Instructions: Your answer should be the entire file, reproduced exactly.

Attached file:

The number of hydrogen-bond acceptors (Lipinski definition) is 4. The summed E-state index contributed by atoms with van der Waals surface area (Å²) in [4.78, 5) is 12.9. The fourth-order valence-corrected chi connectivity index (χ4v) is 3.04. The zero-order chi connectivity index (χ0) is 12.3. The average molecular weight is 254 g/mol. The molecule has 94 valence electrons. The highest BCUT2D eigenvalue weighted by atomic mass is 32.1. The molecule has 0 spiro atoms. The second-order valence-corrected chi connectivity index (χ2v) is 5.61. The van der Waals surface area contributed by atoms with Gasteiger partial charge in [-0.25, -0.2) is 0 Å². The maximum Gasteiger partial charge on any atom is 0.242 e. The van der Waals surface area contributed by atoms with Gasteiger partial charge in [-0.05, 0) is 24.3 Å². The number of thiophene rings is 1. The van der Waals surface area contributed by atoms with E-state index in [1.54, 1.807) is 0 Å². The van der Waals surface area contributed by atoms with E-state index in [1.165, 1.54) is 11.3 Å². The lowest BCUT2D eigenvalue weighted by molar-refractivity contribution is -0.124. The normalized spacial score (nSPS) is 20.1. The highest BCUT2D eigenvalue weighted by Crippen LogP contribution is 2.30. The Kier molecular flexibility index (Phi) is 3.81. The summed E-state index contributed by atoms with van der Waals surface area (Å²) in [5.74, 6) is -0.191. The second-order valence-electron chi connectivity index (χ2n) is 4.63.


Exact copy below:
The number of hydrogen-bond acceptors (Lipinski definition) is 4. The summed E-state index contributed by atoms with van der Waals surface area (Å²) in [4.78, 5) is 12.9. The fourth-order valence-corrected chi connectivity index (χ4v) is 3.04. The zero-order chi connectivity index (χ0) is 12.3. The average molecular weight is 254 g/mol. The molecule has 94 valence electrons. The highest BCUT2D eigenvalue weighted by atomic mass is 32.1. The molecule has 0 spiro atoms. The second-order valence-corrected chi connectivity index (χ2v) is 5.61. The van der Waals surface area contributed by atoms with Gasteiger partial charge in [-0.25, -0.2) is 0 Å². The maximum Gasteiger partial charge on any atom is 0.242 e. The van der Waals surface area contributed by atoms with Gasteiger partial charge in [-0.05, 0) is 24.3 Å². The number of thiophene rings is 1. The van der Waals surface area contributed by atoms with E-state index in [1.54, 1.807) is 0 Å². The van der Waals surface area contributed by atoms with E-state index in [1.165, 1.54) is 11.3 Å². The lowest BCUT2D eigenvalue weighted by molar-refractivity contribution is -0.124. The normalized spacial score (nSPS) is 20.1. The highest BCUT2D eigenvalue weighted by Crippen LogP contribution is 2.30. The Kier molecular flexibility index (Phi) is 3.81. The summed E-state index contributed by atoms with van der Waals surface area (Å²) in [5.74, 6) is -0.191. The second-order valence-electron chi connectivity index (χ2n) is 4.63.